In addition to seeing big releases much earlier than their wide release, the best element to film festivals is the opportunity to take a chance on unexpected screenings and find new favourites. At this year’s London Film Festival, that film is Language Lessons.
Language Lessons has a simply premise: Adam receives a gift of one hundred one on one online Spanish lessons with a teacher named Cariño. Through language and human connection the film blossoms into something bigger with huge compassion, becoming a truly special little story. This is the feature film directorial debut from Natalie Morales (the first of two this year), and is co-written by her and costar Mark Duplass.
The video calling format in film already can easily feel very tired, especially now after a year of zoom meetings and quizzes. But Language Lessons uses the platform as a tool instead of a gimmick, structuring it’s narrative through defined weekly lessons and video messages. It’s clear it has come from two creatives wanting to make a meaningful piece with the unexpected opportunity of the pandemic – it’s refreshing to see in that regard alone.
It’s Language Lessons ability to surprise that makes it so engaging. The first fifteen minutes are an easy, albeit charming, watch; then an immediate revelation shocks on such a huge scale that everything that follows becomes gripping and we are wholly invested in our characters.
The content can border on cliché on multiple occasions, with some obvious plot motivators and sudden outbursts; but the performances and pacing keep it tight. This writing duo know where we need an upbeat moment and where the lower moments can sit: their background as actors first and foremost works in their favour massively.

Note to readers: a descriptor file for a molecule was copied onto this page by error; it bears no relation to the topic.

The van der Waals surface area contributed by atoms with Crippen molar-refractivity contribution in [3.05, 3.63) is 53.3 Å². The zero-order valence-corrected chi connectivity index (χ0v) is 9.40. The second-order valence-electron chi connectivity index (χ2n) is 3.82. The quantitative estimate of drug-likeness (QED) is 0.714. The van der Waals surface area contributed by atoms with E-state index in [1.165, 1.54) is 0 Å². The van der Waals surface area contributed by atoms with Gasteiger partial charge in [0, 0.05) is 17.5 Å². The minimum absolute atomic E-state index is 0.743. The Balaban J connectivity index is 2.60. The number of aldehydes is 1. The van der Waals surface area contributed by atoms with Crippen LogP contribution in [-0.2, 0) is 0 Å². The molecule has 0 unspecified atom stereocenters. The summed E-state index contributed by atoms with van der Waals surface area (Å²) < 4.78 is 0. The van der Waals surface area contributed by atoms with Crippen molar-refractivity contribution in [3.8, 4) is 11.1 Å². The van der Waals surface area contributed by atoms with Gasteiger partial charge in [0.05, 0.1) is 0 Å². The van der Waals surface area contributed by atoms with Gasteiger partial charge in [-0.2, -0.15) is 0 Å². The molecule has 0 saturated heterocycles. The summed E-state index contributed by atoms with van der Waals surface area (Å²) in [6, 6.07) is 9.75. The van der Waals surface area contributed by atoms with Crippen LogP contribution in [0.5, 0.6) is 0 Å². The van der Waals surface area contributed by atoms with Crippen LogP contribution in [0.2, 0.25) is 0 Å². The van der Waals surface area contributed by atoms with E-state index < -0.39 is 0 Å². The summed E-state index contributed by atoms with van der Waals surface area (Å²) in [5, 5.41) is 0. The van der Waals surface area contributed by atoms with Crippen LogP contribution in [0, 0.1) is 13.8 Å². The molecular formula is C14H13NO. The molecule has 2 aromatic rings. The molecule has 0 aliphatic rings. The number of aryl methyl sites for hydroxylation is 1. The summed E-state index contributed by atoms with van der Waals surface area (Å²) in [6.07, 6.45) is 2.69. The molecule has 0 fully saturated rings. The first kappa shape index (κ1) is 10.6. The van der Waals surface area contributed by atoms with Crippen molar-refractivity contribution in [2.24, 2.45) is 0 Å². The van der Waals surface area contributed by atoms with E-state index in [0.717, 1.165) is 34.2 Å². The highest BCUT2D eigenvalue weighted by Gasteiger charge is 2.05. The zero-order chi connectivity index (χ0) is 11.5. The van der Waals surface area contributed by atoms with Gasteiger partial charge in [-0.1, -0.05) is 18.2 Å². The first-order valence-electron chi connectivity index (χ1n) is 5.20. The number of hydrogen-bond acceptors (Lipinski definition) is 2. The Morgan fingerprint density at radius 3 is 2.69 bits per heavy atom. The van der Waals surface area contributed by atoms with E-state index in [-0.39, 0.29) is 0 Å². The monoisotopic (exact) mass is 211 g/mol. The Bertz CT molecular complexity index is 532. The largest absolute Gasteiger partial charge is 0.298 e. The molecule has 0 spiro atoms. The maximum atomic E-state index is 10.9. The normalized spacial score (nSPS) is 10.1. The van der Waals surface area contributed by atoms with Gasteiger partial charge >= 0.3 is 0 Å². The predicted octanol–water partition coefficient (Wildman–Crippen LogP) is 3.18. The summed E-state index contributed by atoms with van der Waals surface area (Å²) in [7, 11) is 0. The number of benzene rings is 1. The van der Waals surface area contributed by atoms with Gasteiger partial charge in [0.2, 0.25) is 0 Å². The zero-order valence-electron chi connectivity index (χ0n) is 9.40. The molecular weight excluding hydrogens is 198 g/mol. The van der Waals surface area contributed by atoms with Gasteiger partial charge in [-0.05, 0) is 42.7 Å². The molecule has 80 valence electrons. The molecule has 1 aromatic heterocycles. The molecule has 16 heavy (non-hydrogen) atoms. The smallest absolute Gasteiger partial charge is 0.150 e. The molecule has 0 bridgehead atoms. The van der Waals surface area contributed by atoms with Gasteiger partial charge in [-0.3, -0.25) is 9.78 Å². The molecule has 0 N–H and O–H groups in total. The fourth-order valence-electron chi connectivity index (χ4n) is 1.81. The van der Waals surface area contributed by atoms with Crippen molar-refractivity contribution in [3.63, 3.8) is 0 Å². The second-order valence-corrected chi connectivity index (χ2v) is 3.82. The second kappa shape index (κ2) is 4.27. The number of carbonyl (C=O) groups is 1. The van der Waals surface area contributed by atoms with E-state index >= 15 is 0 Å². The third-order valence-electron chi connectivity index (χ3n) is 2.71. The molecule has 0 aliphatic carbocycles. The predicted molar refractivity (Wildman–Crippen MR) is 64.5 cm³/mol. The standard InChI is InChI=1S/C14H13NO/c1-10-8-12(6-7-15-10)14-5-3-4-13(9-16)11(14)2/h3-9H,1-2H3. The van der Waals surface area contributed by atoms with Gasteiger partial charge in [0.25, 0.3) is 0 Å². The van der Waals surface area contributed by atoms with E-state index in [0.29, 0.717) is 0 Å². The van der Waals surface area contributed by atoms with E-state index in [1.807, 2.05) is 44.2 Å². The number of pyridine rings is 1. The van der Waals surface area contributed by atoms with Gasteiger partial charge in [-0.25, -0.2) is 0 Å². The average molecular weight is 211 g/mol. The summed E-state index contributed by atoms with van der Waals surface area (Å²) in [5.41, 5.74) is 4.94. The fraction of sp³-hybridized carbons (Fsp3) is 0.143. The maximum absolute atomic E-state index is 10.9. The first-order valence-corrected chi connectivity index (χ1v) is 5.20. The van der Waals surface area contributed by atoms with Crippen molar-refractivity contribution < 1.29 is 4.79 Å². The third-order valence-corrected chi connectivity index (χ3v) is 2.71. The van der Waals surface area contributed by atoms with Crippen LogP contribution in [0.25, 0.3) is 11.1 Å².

The characters reveal themselves steadily to the audience as they grow to know one another; Morales has a delicate way of playing someone keeping her cards close to her chest personally; and Mark Duplass especially gives a grand performance as someone suddenly thrust into a different life. The two share a clear chemistry and comfortableness that allows them to be vulnerable with one another in a powerful way onscreen – remarkable, given that it’s all virtual.
Morales and Duplass translate the beauty of the language in a way that inspires an audience to immediately learn it too. It welcomes Spanish as an integral and treasured element to the film and doesn’t try to force it to be accessible by an English speaking audience: which sounds obvious, though of course isn’t always the case in filmmaking. In a world seemingly rifer than ever with language barriers, to see it welcomed so warmheartedly is hope inspiring.
Language Lessons is pure of spirit and deeply emotive, showcasing the value of friendship and language itself. There are numerous elements that should hinder it from being a perfect piece of filmmaking, yet due to it’s evident well intentions and grounded performances, it’s very difficult for that to make a dent in an audience’s love for it. It feels like a very special little film.
Language Lessons does not yet have a UK wide release date
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